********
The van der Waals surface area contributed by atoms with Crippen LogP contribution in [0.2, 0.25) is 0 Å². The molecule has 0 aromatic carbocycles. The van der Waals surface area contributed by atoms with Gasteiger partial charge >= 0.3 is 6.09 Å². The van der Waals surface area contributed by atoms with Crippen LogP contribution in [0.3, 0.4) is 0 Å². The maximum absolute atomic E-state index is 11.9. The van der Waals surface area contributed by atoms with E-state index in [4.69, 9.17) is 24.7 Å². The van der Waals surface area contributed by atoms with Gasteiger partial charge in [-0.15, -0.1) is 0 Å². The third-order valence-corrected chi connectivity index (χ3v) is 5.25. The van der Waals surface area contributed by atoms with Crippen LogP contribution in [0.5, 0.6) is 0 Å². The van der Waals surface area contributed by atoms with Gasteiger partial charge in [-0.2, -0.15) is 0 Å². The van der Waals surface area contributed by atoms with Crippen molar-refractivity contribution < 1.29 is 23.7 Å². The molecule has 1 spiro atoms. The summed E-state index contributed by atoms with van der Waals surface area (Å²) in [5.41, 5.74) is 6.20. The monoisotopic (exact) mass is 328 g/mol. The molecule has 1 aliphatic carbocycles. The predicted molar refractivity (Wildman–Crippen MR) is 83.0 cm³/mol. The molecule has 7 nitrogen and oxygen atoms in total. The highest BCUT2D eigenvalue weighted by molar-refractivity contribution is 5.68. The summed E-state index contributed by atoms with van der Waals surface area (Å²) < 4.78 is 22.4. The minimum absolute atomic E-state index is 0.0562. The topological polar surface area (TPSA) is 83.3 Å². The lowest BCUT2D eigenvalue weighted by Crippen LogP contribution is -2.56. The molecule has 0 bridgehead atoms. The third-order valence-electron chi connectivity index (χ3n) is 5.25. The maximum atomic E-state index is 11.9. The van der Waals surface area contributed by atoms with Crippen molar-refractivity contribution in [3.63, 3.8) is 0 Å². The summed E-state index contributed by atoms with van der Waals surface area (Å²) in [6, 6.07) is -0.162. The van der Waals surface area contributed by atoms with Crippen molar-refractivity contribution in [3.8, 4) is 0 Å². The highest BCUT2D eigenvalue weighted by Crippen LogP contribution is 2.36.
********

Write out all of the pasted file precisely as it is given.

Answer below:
The van der Waals surface area contributed by atoms with Crippen LogP contribution in [0.2, 0.25) is 0 Å². The molecule has 0 aromatic carbocycles. The van der Waals surface area contributed by atoms with Gasteiger partial charge >= 0.3 is 6.09 Å². The van der Waals surface area contributed by atoms with Crippen LogP contribution in [0.3, 0.4) is 0 Å². The maximum absolute atomic E-state index is 11.9. The van der Waals surface area contributed by atoms with E-state index in [4.69, 9.17) is 24.7 Å². The van der Waals surface area contributed by atoms with Gasteiger partial charge in [-0.15, -0.1) is 0 Å². The third-order valence-corrected chi connectivity index (χ3v) is 5.25. The van der Waals surface area contributed by atoms with Crippen LogP contribution in [0.5, 0.6) is 0 Å². The van der Waals surface area contributed by atoms with Gasteiger partial charge in [-0.2, -0.15) is 0 Å². The van der Waals surface area contributed by atoms with Crippen molar-refractivity contribution < 1.29 is 23.7 Å². The molecule has 1 spiro atoms. The summed E-state index contributed by atoms with van der Waals surface area (Å²) in [5.41, 5.74) is 6.20. The monoisotopic (exact) mass is 328 g/mol. The molecule has 1 aliphatic carbocycles. The predicted molar refractivity (Wildman–Crippen MR) is 83.0 cm³/mol. The molecule has 7 nitrogen and oxygen atoms in total. The highest BCUT2D eigenvalue weighted by molar-refractivity contribution is 5.68. The summed E-state index contributed by atoms with van der Waals surface area (Å²) < 4.78 is 22.4. The minimum absolute atomic E-state index is 0.0562. The topological polar surface area (TPSA) is 83.3 Å². The lowest BCUT2D eigenvalue weighted by Crippen LogP contribution is -2.56. The molecule has 0 bridgehead atoms. The third-order valence-electron chi connectivity index (χ3n) is 5.25. The maximum atomic E-state index is 11.9. The van der Waals surface area contributed by atoms with Crippen molar-refractivity contribution in [3.63, 3.8) is 0 Å². The summed E-state index contributed by atoms with van der Waals surface area (Å²) in [6, 6.07) is -0.162. The van der Waals surface area contributed by atoms with Crippen molar-refractivity contribution in [3.8, 4) is 0 Å². The highest BCUT2D eigenvalue weighted by Crippen LogP contribution is 2.36.